Breath test referrals were not affected with 73 versus 55, 61 versus 56 and 49 versus 46 tests being requested in the control and intervention groups during year 0, 1 and 2, respectively.
The findings of our study support the fact that a serology based ‘test and treat’ strategy for patients with dyspepsia can reduce demand for endoscopy; however, the reduction of 18.8% that we have demonstrated is considerably less than predicted by previous studies, which have shown reductions of up to 74%.6,8
The main strength of our study is that the intervention and control groups were chosen to closely match ‘real world’ community dyspepsia management. Importantly, in contrast to the majority of published trials where the ‘test and treat’ strategy has been compared with a control group in which all patients are endoscoped, not all dyspeptic patients in our control group were endoscoped. We believe that our control group more closely reflects current primary care practice and this is supported by our baseline endoscopy referral rate of 0.6% per head of population per annum, which is in line with rates of 0.5–1% reported elsewhere.19,20
The fall in endoscopy referral in our control group, especially in year 2, was unexpected and partly accounts for the small differences between the two groups. This change would not have been apparent in a study using historical controls. It is unlikely that the changes in the control group reflect contamination bias from GPs in the intervention group, as we attempted to minimise this possibility by randomising at practice level and denying the control group access to serology. It seems more likely that the reductions seen in the control group relate to a general awareness of the low yield from endoscopy in young patients with dyspepsia.
The major limitation of our study is that it was not designed to examine patient outcomes or satisfaction with serology testing. Consequently, we cannot comment on this important aspect of patient management. However, it is possible to speculate that one of the reasons for the small reduction in endoscopy referrals seen in our study, particularly in year 2, is that patients were not satisfied after having H. pylori serology testing and were subsequently referred for endoscopy. This suggestion would be supported by the results of Duggan's study,13 which examined community H. pylori testing and found increased satisfaction among patients undergoing endoscopy. This is in contrast to other studies that have found equal satisfaction and resolution of symptoms with the two strategies when H. pylori testing has been performed as part of an assessment in secondary care.6,7 The reason for this discrepancy is unclear, but it is possible that assessment in secondary care may provide patients with greater reassurance.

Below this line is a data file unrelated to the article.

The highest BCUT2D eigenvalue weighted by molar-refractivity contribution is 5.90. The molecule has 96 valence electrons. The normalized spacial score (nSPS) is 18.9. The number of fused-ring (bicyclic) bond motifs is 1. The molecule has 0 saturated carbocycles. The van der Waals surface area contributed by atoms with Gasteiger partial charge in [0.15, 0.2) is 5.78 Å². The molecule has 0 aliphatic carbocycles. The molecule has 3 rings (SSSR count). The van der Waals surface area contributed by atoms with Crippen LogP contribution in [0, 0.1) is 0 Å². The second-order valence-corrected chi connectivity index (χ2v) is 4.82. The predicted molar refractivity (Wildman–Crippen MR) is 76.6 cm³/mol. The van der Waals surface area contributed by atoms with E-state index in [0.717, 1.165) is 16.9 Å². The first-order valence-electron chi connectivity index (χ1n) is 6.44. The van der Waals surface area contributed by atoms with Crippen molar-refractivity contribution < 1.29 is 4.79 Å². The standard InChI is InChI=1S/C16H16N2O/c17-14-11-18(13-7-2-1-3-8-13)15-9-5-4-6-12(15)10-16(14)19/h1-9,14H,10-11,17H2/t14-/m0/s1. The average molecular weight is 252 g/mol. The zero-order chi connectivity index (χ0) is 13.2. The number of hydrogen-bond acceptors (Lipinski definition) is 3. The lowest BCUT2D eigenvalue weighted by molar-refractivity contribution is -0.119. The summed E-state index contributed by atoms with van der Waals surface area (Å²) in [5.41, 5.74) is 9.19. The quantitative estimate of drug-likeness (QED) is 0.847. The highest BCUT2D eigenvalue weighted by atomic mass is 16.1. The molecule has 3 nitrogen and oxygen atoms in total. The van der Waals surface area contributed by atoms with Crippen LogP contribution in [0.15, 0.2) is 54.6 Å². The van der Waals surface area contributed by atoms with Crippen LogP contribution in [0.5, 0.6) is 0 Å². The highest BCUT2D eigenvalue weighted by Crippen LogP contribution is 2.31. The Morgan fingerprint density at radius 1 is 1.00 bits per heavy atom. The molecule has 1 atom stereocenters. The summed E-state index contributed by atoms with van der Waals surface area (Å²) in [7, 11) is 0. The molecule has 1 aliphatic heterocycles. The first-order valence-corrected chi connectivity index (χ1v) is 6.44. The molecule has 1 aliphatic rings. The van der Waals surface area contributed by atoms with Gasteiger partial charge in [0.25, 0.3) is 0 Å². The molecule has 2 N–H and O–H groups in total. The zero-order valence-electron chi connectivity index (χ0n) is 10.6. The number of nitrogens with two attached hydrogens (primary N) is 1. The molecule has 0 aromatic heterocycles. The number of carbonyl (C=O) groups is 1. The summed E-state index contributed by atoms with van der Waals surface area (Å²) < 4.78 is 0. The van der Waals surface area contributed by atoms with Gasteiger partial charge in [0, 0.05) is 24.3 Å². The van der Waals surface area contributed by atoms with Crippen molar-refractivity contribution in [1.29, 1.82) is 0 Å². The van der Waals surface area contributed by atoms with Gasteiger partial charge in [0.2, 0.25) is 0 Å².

Finally, much has been written about the problems of dyspepsia guideline implementation21 and our intervention was chosen to be a pragmatic ‘real world’ one, where the initial information was conveyed in writing and a reminder of our recommendations was included on every serology report. It is possible that a greater effect could have been achieved by more rigorous implementation of the intervention. However, the smaller reduction in endoscopy demand in our study cannot be simply explained by poor uptake of serology by the intervention GPs, as serology tests outnumbered endoscopy referrals throughout the study.
There are a number of factors that may explain the disparity between our observed findings and the reduction in endoscopy predicted by earlier studies. Our use of a non-historic control group that did not all receive endoscopy and the fact that our H. pylori testing was carried out in the community has been discussed. In addition, previous studies only included H. pylori positive patients, whereas our study included all dyspeptic patients, with an overall H. pylori infection rate of 28%. Therefore, the patients in our study are likely to have a lower incidence of ulcers and proportionately more non ulcer dyspepsia, which may be less likely to respond to simple symptomatic therapy. The possibility of a lower impact from a test and treat strategy among H. pylori negative patients is supported by Heaney's study, which found only a 42% reduction in endoscopy using a ‘test and treat’ strategy in H. pylori negative patients compared with a 73% reduction in H. pylori positive patients.22
The relatively modest reduction in endoscopy demand found in our study suggests an important difference between managing dyspepsia in primary and secondary care and raises the possibility that the widespread adoption of a ‘test and treat’ strategy, as advocated by the NICE dyspepsia guidelines, may have less impact on endoscopy demand than currently anticipated. Further work is clearly needed to explore additional strategies to control endoscopy demand and these should focus on the differences between managing dyspepsia in the primary and secondary care setting.